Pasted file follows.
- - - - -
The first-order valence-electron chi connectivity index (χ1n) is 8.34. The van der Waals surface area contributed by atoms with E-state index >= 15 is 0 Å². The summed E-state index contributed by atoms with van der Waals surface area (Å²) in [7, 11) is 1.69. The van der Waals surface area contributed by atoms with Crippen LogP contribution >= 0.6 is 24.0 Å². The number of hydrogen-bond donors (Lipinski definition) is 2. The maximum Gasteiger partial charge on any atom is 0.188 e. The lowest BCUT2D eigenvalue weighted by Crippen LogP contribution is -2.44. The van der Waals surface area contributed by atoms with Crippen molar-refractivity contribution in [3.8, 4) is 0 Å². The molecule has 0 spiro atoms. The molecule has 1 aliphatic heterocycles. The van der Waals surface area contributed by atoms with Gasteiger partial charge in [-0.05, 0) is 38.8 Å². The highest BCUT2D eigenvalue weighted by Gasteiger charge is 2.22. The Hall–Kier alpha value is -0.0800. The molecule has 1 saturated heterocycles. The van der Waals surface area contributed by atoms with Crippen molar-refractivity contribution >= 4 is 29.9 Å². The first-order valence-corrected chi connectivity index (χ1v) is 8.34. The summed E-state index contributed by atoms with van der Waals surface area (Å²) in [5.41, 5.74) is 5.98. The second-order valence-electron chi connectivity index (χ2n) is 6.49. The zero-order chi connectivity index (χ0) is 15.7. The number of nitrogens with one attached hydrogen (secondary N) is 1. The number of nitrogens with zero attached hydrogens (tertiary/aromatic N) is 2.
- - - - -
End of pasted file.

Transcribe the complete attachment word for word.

The first-order valence-electron chi connectivity index (χ1n) is 8.34. The van der Waals surface area contributed by atoms with E-state index >= 15 is 0 Å². The summed E-state index contributed by atoms with van der Waals surface area (Å²) in [7, 11) is 1.69. The van der Waals surface area contributed by atoms with Crippen LogP contribution >= 0.6 is 24.0 Å². The number of hydrogen-bond donors (Lipinski definition) is 2. The maximum Gasteiger partial charge on any atom is 0.188 e. The lowest BCUT2D eigenvalue weighted by Crippen LogP contribution is -2.44. The van der Waals surface area contributed by atoms with Crippen molar-refractivity contribution in [3.8, 4) is 0 Å². The molecule has 0 spiro atoms. The molecule has 1 aliphatic heterocycles. The van der Waals surface area contributed by atoms with Gasteiger partial charge in [-0.05, 0) is 38.8 Å². The highest BCUT2D eigenvalue weighted by Gasteiger charge is 2.22. The Hall–Kier alpha value is -0.0800. The molecule has 1 saturated heterocycles. The van der Waals surface area contributed by atoms with Crippen molar-refractivity contribution >= 4 is 29.9 Å². The first-order valence-corrected chi connectivity index (χ1v) is 8.34. The summed E-state index contributed by atoms with van der Waals surface area (Å²) in [5.41, 5.74) is 5.98. The second-order valence-electron chi connectivity index (χ2n) is 6.49. The zero-order chi connectivity index (χ0) is 15.7. The number of nitrogens with one attached hydrogen (secondary N) is 1. The number of nitrogens with zero attached hydrogens (tertiary/aromatic N) is 2.